Fat men's races and fall-out shelters, murder victims and loose women, cheerleaders and immigrants, celebrities and children in distress were just some of the urban curiosities splashed across the pages of city newspapers during the Speed Graphic era (1930s–1950s). Championed by acclaimed news photographers like Arthur Fellig (a.k.a. Weegee), the Speed Graphic camera produced a new visual style that was as blunt, powerful, and immediate as a left hook.
Driven by the desire to fill newspaper pages with sensational images, press photographers shot everything, day and night: automobile accidents, fires, murders, all the cop news that fought for a hot spot on the Front Page. And they covered uncounted numbers of social affairs—pictures called “grip-and-grins” in the trade: school events, sports, celebrities, oddities both of nature and humanity.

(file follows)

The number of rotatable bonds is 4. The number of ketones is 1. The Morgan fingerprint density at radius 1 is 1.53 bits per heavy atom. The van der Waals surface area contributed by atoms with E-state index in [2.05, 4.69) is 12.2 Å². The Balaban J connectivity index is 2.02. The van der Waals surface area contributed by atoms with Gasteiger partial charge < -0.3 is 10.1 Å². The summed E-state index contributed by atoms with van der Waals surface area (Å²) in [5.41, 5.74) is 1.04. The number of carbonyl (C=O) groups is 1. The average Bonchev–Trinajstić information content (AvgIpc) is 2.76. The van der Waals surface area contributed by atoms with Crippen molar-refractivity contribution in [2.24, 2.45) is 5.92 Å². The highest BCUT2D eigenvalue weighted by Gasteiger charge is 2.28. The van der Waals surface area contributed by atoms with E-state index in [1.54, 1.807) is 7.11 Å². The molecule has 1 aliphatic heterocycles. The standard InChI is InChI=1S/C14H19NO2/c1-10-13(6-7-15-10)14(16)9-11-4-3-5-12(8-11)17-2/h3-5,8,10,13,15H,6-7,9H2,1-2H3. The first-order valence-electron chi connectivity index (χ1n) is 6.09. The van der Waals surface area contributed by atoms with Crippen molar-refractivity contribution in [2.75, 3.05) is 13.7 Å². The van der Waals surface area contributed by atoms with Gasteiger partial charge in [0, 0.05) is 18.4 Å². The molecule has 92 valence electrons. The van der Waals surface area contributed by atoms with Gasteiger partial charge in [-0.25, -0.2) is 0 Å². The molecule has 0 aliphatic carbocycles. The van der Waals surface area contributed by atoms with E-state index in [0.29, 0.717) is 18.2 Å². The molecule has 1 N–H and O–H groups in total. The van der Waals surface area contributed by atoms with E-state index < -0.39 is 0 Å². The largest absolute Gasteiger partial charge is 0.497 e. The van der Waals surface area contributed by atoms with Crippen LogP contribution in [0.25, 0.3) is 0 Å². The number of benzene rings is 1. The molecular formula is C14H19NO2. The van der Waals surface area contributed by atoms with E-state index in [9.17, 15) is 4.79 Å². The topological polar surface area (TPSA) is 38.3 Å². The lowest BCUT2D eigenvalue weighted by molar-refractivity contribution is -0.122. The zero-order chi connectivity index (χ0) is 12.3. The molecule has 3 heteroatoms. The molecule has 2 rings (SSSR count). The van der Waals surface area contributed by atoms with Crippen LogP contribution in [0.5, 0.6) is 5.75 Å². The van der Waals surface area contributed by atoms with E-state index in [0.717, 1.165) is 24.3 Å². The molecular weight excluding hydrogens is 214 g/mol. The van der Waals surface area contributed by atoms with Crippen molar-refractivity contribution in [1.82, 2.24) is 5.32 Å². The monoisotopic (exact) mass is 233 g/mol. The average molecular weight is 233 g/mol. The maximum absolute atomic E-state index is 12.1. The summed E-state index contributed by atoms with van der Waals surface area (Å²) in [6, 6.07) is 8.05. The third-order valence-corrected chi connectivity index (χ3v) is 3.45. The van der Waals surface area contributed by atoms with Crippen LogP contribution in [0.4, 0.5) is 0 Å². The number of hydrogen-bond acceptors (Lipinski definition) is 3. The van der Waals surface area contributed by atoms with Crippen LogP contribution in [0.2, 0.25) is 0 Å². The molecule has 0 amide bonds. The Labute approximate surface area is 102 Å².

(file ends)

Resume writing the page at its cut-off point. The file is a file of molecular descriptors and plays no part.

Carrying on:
Veteran journalist and mystery writer Larry Millett has unearthed over 200 of the best photos from the archives of the St. Paul Pioneer Press and the St. Paul Dispatch for Strange Days, Dangerous Nights. Included are the sensational stories behind the photos and biographies of some of the top press photographers of the day.
An evocative look at another time, this is a visual history like no other, a feast for fans of photography and photojournalism, crime buffs, and urban historians—and a testament to the craft of those photographers who documented their era one shot at a time.